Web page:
It is not every day that one has to decide which lens to prepare for a ride high above the capital, which aperture to think about and which view below you most want to capture, but for me today was a particularly enjoyable decision to be made. Settling on a wide angle and f16 I knew I would be perfectly fine. I would be happy to see any of John Betjeman’s story below me and try to steal a little of it.

When Dany Mitzman and I went to the Outer Hebrides in August to record our report for BBC Woman’s Hour, to accompany my book published by Frances Lincoln, we also made this report for Deutsche Welle Radio, featuring aspects of the business side to Harris Tweed. I was there in the background making sure that everything that I thought was important about the industry was covered in the report. I of course was the tour guide and helped Dany decide on who would be the key interviewees for the program.

Have a listen here:

The Harris Tweed comeback

Goodwood Revival 2011

If ever the phrase ‘in abundance’ was to be used it would be today here at Goodwood Revival. Lord March once again has struck his deal with God and the British weather provides glorious blue skies, where middle aged men are prodded by their wives with suntan lotion. Spitfires fly low and Maserati Birdcages roar round the circuit. Woman look gorgeous in their vintage (literally 1940’s and none of this 1980’s is retro idea), and gentleman revert to raising their seats when a lady leaves the table.  This is a time gone past, something the delicate playground that Lord March provides. This is the playground that my friends and I enjoy so.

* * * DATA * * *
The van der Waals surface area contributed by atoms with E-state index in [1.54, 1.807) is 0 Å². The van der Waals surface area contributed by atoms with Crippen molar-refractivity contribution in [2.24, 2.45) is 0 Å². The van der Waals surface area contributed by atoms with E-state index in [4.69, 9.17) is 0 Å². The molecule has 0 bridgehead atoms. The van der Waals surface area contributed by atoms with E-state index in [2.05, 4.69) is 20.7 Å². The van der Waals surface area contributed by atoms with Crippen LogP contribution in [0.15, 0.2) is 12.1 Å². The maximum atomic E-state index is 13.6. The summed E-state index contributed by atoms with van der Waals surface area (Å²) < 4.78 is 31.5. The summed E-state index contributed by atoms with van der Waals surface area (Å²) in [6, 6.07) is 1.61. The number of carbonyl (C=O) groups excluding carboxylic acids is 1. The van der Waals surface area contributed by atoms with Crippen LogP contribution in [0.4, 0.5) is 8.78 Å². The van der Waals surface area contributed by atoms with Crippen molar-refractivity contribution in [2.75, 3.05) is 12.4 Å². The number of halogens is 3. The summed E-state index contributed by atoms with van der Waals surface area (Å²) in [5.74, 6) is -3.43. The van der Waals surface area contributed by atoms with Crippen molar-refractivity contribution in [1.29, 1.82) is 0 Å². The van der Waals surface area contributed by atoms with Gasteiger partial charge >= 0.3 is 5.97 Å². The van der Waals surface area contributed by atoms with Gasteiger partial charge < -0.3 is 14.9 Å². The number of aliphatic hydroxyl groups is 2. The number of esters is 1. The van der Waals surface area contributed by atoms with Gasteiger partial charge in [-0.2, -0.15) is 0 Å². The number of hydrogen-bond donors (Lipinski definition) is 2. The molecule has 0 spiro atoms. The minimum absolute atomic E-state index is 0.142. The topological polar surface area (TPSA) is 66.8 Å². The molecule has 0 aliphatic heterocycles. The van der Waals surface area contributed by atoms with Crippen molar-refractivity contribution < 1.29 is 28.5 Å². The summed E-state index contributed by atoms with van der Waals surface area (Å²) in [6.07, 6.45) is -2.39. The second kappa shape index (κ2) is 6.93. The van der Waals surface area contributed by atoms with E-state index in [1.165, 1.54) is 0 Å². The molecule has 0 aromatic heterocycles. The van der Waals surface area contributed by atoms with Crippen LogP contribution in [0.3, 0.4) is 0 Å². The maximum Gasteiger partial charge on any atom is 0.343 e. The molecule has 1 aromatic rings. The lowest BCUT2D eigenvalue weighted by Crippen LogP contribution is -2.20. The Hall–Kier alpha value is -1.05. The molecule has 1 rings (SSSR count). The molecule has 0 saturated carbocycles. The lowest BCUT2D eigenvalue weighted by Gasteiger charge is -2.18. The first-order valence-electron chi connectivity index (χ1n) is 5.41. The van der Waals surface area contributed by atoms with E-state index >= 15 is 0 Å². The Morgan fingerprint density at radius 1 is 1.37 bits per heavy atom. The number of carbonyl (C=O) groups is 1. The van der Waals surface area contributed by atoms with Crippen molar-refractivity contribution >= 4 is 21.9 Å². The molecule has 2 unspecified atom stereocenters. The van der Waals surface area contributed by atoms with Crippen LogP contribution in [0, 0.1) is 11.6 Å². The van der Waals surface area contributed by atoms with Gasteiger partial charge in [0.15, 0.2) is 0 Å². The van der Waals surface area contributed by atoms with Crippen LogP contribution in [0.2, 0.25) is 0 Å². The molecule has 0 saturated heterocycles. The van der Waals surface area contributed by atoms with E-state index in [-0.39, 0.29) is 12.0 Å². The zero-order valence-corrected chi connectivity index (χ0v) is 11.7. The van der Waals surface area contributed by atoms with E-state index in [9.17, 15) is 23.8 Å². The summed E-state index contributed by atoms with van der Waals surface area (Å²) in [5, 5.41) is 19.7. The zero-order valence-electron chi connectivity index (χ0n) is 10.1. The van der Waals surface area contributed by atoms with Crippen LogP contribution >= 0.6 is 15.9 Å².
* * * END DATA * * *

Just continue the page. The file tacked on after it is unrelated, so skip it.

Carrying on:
Something by a fellow Twitter friend caught my eye this evening: news about Roald Dahl’s shed and how they want to raise £500k to move it down the road in great Missenden to the museum and fully restore it. Like Scott and Shackleton’s Cabins in the Antarctic, I am sure that piece by piece the items (toys, scraps of paper etc) on the table will be placed back exactly as found.

Getting onto a train with a large suitcase, a bag of Tassotti Boxes and a Billingham camera bag along with computer and cables is, quite a precarious event, especially when the train is a fair distance away from the platform. ‘Mind the gap’ as heard so often at London’s Bank station could not be more appropriate here.

Leaving Amsterdam for Maastricht this morning I felt a sense of longing to return. Having only had one evening of the atmosphere of this eclectic city, I was happy to know that at least tomorrow I will have the canals and architecture in front of my lens.

I am off to Maastricht today to begin the Boxing Project, with the Nederlanse Dansdagen festival.